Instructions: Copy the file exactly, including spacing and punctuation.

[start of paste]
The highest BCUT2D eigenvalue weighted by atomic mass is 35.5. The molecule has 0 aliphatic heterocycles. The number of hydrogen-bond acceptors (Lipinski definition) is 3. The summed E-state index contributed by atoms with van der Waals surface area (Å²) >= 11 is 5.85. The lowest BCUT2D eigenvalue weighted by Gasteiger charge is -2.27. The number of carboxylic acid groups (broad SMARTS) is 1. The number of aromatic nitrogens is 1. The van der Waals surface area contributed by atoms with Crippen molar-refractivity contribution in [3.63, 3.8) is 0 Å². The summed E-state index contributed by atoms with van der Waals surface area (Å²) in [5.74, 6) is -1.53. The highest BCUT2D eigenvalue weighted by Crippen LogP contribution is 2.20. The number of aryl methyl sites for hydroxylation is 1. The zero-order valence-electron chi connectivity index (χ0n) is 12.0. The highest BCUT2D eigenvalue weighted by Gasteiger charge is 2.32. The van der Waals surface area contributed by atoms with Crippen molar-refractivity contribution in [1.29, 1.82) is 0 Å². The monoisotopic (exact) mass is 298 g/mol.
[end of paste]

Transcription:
The highest BCUT2D eigenvalue weighted by atomic mass is 35.5. The molecule has 0 aliphatic heterocycles. The number of hydrogen-bond acceptors (Lipinski definition) is 3. The summed E-state index contributed by atoms with van der Waals surface area (Å²) >= 11 is 5.85. The lowest BCUT2D eigenvalue weighted by Gasteiger charge is -2.27. The number of carboxylic acid groups (broad SMARTS) is 1. The number of aromatic nitrogens is 1. The van der Waals surface area contributed by atoms with Crippen molar-refractivity contribution in [3.63, 3.8) is 0 Å². The summed E-state index contributed by atoms with van der Waals surface area (Å²) in [5.74, 6) is -1.53. The highest BCUT2D eigenvalue weighted by Crippen LogP contribution is 2.20. The number of aryl methyl sites for hydroxylation is 1. The zero-order valence-electron chi connectivity index (χ0n) is 12.0. The highest BCUT2D eigenvalue weighted by Gasteiger charge is 2.32. The van der Waals surface area contributed by atoms with Crippen molar-refractivity contribution in [1.29, 1.82) is 0 Å². The monoisotopic (exact) mass is 298 g/mol.